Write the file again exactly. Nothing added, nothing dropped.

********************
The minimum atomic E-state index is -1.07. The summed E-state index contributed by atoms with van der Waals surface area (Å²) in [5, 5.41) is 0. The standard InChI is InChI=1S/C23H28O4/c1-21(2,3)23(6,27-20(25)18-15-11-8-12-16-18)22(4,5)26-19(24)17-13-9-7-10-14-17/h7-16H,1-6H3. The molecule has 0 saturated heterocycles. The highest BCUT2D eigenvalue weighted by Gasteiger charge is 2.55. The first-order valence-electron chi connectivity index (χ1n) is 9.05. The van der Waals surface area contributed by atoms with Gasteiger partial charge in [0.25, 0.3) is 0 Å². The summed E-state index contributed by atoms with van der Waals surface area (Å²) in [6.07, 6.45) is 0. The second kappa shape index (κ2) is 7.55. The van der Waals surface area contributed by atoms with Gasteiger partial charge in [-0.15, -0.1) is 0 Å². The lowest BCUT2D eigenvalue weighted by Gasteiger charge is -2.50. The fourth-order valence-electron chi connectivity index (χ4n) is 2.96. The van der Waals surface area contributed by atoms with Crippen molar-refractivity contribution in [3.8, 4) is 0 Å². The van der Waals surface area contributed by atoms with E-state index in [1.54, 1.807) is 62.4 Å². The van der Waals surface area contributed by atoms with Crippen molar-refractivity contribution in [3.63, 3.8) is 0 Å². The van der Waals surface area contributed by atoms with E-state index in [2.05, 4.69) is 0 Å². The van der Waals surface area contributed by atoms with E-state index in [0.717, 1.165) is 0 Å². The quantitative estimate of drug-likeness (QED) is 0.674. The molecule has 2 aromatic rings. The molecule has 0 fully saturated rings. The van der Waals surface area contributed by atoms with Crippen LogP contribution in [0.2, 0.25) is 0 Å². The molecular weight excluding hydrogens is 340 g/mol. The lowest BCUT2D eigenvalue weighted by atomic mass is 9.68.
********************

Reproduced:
The minimum atomic E-state index is -1.07. The summed E-state index contributed by atoms with van der Waals surface area (Å²) in [5, 5.41) is 0. The standard InChI is InChI=1S/C23H28O4/c1-21(2,3)23(6,27-20(25)18-15-11-8-12-16-18)22(4,5)26-19(24)17-13-9-7-10-14-17/h7-16H,1-6H3. The molecule has 0 saturated heterocycles. The highest BCUT2D eigenvalue weighted by Gasteiger charge is 2.55. The first-order valence-electron chi connectivity index (χ1n) is 9.05. The van der Waals surface area contributed by atoms with Gasteiger partial charge in [0.25, 0.3) is 0 Å². The summed E-state index contributed by atoms with van der Waals surface area (Å²) in [6.07, 6.45) is 0. The second kappa shape index (κ2) is 7.55. The van der Waals surface area contributed by atoms with Gasteiger partial charge in [-0.15, -0.1) is 0 Å². The lowest BCUT2D eigenvalue weighted by Gasteiger charge is -2.50. The fourth-order valence-electron chi connectivity index (χ4n) is 2.96. The van der Waals surface area contributed by atoms with Crippen molar-refractivity contribution in [3.8, 4) is 0 Å². The van der Waals surface area contributed by atoms with E-state index in [1.54, 1.807) is 62.4 Å². The van der Waals surface area contributed by atoms with Crippen molar-refractivity contribution in [3.63, 3.8) is 0 Å². The van der Waals surface area contributed by atoms with E-state index in [2.05, 4.69) is 0 Å². The van der Waals surface area contributed by atoms with E-state index in [0.717, 1.165) is 0 Å². The quantitative estimate of drug-likeness (QED) is 0.674. The molecule has 2 aromatic rings. The molecule has 0 fully saturated rings. The van der Waals surface area contributed by atoms with Crippen LogP contribution in [0.2, 0.25) is 0 Å². The molecular weight excluding hydrogens is 340 g/mol. The lowest BCUT2D eigenvalue weighted by atomic mass is 9.68.